Gradient microstructure control in deformation-based surface generation
MetadataShow full item record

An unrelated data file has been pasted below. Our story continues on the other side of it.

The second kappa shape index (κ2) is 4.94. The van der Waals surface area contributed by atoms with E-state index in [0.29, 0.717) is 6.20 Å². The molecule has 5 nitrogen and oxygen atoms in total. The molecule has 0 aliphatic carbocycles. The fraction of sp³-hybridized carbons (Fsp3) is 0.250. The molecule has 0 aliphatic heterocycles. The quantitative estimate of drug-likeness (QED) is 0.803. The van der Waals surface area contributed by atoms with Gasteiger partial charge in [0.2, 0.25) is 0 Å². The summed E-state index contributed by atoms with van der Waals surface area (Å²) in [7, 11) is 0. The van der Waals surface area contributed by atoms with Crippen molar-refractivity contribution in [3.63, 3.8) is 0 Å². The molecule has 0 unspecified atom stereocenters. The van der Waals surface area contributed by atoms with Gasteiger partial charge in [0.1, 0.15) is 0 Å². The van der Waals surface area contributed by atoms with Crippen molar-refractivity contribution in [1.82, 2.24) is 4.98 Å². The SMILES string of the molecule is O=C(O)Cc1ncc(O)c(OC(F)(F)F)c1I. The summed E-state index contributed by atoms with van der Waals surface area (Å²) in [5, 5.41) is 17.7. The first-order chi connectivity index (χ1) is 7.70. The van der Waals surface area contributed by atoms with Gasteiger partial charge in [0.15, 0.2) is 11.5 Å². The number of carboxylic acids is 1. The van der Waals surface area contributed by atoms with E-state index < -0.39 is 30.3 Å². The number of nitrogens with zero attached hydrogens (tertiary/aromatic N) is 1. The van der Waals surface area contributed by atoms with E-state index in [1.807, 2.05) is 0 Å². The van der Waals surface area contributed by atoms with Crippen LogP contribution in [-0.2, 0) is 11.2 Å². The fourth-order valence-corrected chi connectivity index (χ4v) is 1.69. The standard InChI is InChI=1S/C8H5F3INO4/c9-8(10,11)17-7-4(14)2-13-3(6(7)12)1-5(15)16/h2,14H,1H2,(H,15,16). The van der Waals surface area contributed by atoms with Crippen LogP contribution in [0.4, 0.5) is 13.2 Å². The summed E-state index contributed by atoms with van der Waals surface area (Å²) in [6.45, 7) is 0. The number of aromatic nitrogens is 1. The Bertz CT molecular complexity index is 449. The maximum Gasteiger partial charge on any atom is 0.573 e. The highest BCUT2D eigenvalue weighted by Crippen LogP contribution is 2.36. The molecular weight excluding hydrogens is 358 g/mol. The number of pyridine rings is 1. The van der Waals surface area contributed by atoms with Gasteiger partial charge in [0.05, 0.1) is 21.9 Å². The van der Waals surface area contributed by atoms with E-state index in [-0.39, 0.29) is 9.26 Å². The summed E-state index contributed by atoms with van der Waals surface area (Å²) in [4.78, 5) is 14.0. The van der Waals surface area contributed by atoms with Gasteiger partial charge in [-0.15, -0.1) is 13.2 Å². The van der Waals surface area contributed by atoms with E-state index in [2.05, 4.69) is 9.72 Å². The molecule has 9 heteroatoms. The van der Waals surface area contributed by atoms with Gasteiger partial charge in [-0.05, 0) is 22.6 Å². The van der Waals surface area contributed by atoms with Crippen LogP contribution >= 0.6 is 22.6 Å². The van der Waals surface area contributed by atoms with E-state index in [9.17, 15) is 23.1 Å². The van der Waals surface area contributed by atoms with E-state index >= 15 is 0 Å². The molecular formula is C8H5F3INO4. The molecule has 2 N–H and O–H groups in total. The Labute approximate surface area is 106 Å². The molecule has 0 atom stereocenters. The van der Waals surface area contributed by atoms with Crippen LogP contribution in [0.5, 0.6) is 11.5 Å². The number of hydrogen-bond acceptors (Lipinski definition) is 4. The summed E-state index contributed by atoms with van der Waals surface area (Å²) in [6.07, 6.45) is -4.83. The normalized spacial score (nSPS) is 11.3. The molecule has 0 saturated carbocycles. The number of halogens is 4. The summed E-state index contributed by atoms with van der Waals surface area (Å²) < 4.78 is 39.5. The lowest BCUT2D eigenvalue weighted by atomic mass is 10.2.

Fabrication of surface gradient microstructure by surface severe plastic deformation (S2PD) has been shown as an effective process to enhance functional performance and extend the service life of engineering components. The imposed gradient in strain results in a graded nanostructured material with an average grain size of < 100 nm in the topmost surface layer, while the interior region remains in a state similar to the undeformed bulk. Materials with these graded structures exhibit desirable properties including increased resistance to scratching, fatigue, and corrosion, without sacrificing overall ductility. Various mechanical surface modification (MSM) processes have been studied to fabricate components with gradient microstructure over the past decade. Main classes of MSM-based processes include indentation-type methods which involve impressions made on a work surface and sliding-type methods which involve frictional interaction by a hard asperity on a surface. Although microstructural characteristics and mechanical properties of the processed surface have been investigated, relationships between the spatial and temporal heterogeneity of the mechanics inherited in these processes and the resultant microstructure state has yet to be elucidated. Further, limited studies have been made regarding model-based approaches for design of such processes. This study focuses on understanding the mechanics, microstructure and texture evolution in these processes and quantifying fundamental process-deformation-microstructure linkages during MSM processing so to realize model-driven control of manufacturing configurations for engineering of specific microstructure surface designs. The framework employed in this work involves representation of complex multi-stage processes using process unit models, so to examine the evolution of surface/subsurface deformation parameters given geometrical constraints of tool and boundary conditions. In this regard, simultaneous characterization of deformation history and microstructure in the surface/subsurface will provide a valuable knowledge foundation to interpret evolution of gradient microstructure in this important class of processes.